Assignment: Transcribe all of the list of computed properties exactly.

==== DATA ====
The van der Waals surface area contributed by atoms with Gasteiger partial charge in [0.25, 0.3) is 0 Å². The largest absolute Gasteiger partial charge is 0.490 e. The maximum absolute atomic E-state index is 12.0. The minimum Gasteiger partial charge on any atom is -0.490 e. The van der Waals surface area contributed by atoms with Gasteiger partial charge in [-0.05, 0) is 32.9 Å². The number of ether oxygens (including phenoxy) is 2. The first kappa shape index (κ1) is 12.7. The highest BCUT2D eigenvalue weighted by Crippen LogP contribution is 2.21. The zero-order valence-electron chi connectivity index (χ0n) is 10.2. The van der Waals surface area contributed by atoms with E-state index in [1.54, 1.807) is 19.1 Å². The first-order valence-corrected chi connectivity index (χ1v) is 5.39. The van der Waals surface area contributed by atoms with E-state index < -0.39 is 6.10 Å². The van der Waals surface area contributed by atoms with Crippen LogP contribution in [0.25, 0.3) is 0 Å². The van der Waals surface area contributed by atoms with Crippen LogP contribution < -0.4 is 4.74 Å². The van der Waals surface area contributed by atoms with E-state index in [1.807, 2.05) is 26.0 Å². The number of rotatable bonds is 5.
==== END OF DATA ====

The van der Waals surface area contributed by atoms with Gasteiger partial charge in [0.25, 0.3) is 0 Å². The largest absolute Gasteiger partial charge is 0.490 e. The maximum absolute atomic E-state index is 12.0. The minimum Gasteiger partial charge on any atom is -0.490 e. The van der Waals surface area contributed by atoms with Gasteiger partial charge in [-0.05, 0) is 32.9 Å². The number of ether oxygens (including phenoxy) is 2. The first kappa shape index (κ1) is 12.7. The highest BCUT2D eigenvalue weighted by Crippen LogP contribution is 2.21. The zero-order valence-electron chi connectivity index (χ0n) is 10.2. The van der Waals surface area contributed by atoms with E-state index in [1.54, 1.807) is 19.1 Å². The first-order valence-corrected chi connectivity index (χ1v) is 5.39. The van der Waals surface area contributed by atoms with E-state index < -0.39 is 6.10 Å². The van der Waals surface area contributed by atoms with Crippen LogP contribution in [0.25, 0.3) is 0 Å². The van der Waals surface area contributed by atoms with Crippen LogP contribution < -0.4 is 4.74 Å². The van der Waals surface area contributed by atoms with E-state index in [1.807, 2.05) is 26.0 Å². The number of rotatable bonds is 5.